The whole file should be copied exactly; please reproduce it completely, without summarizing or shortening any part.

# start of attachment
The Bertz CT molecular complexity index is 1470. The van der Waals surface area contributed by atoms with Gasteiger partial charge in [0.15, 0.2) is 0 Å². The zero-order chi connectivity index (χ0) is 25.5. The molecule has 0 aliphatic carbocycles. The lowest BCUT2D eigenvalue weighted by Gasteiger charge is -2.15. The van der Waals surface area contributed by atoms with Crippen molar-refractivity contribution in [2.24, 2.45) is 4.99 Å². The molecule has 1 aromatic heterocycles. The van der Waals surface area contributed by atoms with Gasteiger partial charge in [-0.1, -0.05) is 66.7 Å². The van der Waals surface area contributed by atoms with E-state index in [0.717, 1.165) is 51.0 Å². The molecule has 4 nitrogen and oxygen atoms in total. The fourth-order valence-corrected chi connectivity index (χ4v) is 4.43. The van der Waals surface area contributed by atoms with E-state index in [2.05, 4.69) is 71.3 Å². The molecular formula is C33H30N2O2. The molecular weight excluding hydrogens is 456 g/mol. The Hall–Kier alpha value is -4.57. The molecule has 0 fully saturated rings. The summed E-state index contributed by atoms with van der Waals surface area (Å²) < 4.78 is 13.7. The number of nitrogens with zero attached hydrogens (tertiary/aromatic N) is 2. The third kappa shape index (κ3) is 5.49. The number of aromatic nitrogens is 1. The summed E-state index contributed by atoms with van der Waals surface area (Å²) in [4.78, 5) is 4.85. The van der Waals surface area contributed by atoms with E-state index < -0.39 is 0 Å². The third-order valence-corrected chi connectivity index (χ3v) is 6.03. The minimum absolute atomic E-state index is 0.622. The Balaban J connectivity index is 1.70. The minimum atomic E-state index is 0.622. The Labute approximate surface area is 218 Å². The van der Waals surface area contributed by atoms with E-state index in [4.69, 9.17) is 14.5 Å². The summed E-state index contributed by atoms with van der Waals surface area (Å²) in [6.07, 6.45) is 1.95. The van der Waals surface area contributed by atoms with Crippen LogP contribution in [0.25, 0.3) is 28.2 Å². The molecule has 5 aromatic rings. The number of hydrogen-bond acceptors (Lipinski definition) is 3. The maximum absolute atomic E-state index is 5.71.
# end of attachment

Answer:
The Bertz CT molecular complexity index is 1470. The van der Waals surface area contributed by atoms with Gasteiger partial charge in [0.15, 0.2) is 0 Å². The zero-order chi connectivity index (χ0) is 25.5. The molecule has 0 aliphatic carbocycles. The lowest BCUT2D eigenvalue weighted by Gasteiger charge is -2.15. The van der Waals surface area contributed by atoms with Crippen molar-refractivity contribution in [2.24, 2.45) is 4.99 Å². The molecule has 1 aromatic heterocycles. The van der Waals surface area contributed by atoms with Gasteiger partial charge in [-0.1, -0.05) is 66.7 Å². The van der Waals surface area contributed by atoms with E-state index in [0.717, 1.165) is 51.0 Å². The molecule has 4 nitrogen and oxygen atoms in total. The fourth-order valence-corrected chi connectivity index (χ4v) is 4.43. The van der Waals surface area contributed by atoms with E-state index in [2.05, 4.69) is 71.3 Å². The molecular formula is C33H30N2O2. The molecular weight excluding hydrogens is 456 g/mol. The Hall–Kier alpha value is -4.57. The molecule has 0 fully saturated rings. The summed E-state index contributed by atoms with van der Waals surface area (Å²) < 4.78 is 13.7. The number of nitrogens with zero attached hydrogens (tertiary/aromatic N) is 2. The third kappa shape index (κ3) is 5.49. The number of aromatic nitrogens is 1. The summed E-state index contributed by atoms with van der Waals surface area (Å²) in [4.78, 5) is 4.85. The van der Waals surface area contributed by atoms with E-state index < -0.39 is 0 Å². The third-order valence-corrected chi connectivity index (χ3v) is 6.03. The minimum absolute atomic E-state index is 0.622. The Balaban J connectivity index is 1.70. The minimum atomic E-state index is 0.622. The Labute approximate surface area is 218 Å². The van der Waals surface area contributed by atoms with E-state index in [4.69, 9.17) is 14.5 Å². The summed E-state index contributed by atoms with van der Waals surface area (Å²) in [6.07, 6.45) is 1.95. The van der Waals surface area contributed by atoms with Crippen LogP contribution in [0.25, 0.3) is 28.2 Å². The molecule has 5 aromatic rings. The number of hydrogen-bond acceptors (Lipinski definition) is 3. The maximum absolute atomic E-state index is 5.71.